Supplements made from ginkgo biloba leaves are often used as an herbal medicine to help preserve memory and eye health in older people and improve circulation, particularly in the legs. Ginkgo is not approved by the U.S. Food and Drug Administration to treat any medical condition, and clinical studies point to serious concerns with some of the side effects and potential problems. Talk to your doctor about the risks and benefits of ginkgo before taking it.
Ginkgo can help improve circulation in some people due to its ability to thin the blood. It's due to this mechanism that the supplement can cause internal bleeding, particularly in the eye and brain. Don't take ginkgo if you're taking other blood thinners. The University of Maryland Medical Center recommends stopping ginkgo at least 36 hours before surgery and dental procedures to minimize the risk of excess bleeding.
Ginkgo may increase stroke risk, particularly in older individuals. A study published in "Neurology" in 2008 focused on the use of ginkgo to delay cognitive impairment in participants 85 and older. The 42-month-long study found that seven participants in the group that received ginkgo biloba had a stroke or transient ischemic attack, compared to none in the placebo group. While the study results don't prove that ginkgo supplements increase stroke risk, it's wise to take this information into consideration, particularly if you're over the age of 84 or if you have other stroke risk factors, such as high blood pressure or heart disease.
Liver and Thyroid Cancers
A 2013 report issued by the National Toxicology Program found that ginkgo biloba extract increased the risk of liver and thyroid cancers in laboratory rodents. Over a three-month study period, male and female rats and male mice given ginkgo biloba had higher rates of thyroid cancers, and male and female mice had higher rates of liver cancers after taking ginkgo. It's unknown whether these cancer risks carry over to humans, but it's something to consider if you're thinking about starting ginkgo supplements.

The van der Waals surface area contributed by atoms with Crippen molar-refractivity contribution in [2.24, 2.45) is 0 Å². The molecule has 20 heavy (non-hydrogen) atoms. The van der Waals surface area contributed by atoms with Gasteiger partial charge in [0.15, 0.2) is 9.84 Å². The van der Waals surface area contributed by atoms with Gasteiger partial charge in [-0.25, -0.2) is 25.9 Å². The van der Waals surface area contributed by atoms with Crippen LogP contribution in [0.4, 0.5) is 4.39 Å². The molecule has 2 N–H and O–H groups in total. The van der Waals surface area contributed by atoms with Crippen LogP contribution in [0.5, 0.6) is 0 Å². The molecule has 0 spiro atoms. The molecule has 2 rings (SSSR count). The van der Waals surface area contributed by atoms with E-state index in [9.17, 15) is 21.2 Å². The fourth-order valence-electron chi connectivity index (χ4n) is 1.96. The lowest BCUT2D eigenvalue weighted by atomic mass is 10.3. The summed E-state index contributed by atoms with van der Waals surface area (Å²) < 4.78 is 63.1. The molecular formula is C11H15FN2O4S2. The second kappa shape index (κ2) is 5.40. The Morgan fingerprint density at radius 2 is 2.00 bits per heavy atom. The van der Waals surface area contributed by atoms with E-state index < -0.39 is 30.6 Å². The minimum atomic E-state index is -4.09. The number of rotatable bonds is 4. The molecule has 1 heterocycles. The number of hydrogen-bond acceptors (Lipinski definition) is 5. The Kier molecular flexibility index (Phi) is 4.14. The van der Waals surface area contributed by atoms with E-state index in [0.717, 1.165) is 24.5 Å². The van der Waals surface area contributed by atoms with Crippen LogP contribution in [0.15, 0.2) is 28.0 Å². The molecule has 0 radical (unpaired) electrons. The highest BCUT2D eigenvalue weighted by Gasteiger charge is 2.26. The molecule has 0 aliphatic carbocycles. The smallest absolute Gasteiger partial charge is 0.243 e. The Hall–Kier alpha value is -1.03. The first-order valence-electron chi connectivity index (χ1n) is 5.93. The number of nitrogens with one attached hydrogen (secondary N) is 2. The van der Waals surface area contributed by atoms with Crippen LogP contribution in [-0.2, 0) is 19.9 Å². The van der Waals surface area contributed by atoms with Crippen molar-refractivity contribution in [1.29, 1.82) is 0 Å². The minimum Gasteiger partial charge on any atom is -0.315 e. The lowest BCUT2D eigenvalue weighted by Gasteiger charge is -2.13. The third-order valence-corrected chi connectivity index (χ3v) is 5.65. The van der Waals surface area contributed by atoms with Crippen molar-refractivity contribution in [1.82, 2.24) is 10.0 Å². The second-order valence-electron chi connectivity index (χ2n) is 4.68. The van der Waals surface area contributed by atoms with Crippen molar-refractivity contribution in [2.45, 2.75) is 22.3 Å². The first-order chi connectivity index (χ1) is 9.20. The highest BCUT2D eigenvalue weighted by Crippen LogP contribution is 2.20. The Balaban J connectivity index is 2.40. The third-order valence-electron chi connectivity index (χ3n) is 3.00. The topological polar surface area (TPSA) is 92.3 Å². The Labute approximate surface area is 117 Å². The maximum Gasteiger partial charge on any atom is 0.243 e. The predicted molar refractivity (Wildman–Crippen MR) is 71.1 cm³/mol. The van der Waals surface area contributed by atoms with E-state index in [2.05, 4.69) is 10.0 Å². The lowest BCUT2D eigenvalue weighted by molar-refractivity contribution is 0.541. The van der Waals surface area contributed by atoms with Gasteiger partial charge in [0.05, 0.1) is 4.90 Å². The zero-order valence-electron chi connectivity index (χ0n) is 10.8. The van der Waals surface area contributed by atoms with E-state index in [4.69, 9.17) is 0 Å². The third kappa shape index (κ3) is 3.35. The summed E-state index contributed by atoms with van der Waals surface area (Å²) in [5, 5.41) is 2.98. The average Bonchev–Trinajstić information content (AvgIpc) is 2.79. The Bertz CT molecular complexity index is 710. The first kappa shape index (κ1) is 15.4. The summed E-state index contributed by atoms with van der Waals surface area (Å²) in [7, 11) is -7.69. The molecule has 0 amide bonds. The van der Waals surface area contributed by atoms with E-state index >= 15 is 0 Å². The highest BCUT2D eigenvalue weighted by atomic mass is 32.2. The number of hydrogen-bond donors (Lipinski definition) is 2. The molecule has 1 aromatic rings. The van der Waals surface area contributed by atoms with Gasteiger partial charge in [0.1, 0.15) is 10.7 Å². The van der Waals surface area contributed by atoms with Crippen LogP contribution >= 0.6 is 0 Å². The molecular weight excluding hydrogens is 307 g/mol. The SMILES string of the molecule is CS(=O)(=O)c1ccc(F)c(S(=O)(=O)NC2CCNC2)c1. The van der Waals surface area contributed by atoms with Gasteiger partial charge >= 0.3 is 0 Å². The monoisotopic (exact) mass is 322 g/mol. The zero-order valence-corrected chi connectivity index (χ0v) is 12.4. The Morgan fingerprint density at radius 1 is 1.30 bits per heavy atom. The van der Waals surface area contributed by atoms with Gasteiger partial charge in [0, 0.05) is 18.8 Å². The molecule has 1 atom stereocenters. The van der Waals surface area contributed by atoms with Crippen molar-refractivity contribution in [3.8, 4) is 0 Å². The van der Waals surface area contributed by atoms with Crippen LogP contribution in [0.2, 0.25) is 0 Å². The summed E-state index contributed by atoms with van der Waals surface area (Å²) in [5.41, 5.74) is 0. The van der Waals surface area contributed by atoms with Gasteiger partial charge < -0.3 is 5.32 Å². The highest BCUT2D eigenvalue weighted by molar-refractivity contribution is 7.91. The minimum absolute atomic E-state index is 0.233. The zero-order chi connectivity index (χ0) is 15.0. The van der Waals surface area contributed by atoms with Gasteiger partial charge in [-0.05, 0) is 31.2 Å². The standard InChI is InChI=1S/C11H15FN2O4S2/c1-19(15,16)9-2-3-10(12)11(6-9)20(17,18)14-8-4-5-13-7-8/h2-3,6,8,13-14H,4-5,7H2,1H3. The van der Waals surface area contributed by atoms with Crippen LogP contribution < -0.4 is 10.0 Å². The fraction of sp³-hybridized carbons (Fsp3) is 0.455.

Don't take ginkgo with other medications that increase the risk of bleeding, such as blood thinners, aspirin and ibuprofen. Ginkgo can lower blood sugar and insulin levels, so talk to your doctor about the safety of the supplement if you're diabetic or take medications to lower your blood sugar. Taking ginkgo with antidepressants classified as selective serotonin reuptake inhibitors, or SSRIs, increases your risk of serotonin syndrome. Don't take ginkgo in combination with alprazolam for anxiety, as it can decrease the medication's effectiveness.
Poisoning and Allergic Reactions
Commercial ginkgo biloba supplements are made from an extract of the leaf of the plant. Consuming the fruit can lead to severe allergic reactions, particularly if you're allergic to poison ivy, oak or sumac, mango rind or cashew shell oil, cautions MedlinePlus. The seeds are especially dangerous and can lead to seizures, difficulty breathing and even death. If you do decide to take ginkgo supplements, ask your doctor or pharmacist to recommend a dosage and reputable brand.
- University of Maryland Medical Center: Ginkgo Biloba
- MedlinePlus: Ginkgo
- Neurology: A Randomized Placebo-Controlled Trial of Ginkgo Biloba for the Prevention of Cognitive Decline
- NHS Choices: Ginkgo Biloba and Stroke Risk
- National Toxicology Program: NTP Technical Report on the Toxicology and Carcinogenesis Studies of Ginkgo Biloba Extract in F344/N Rats and B6C3F1/N Mice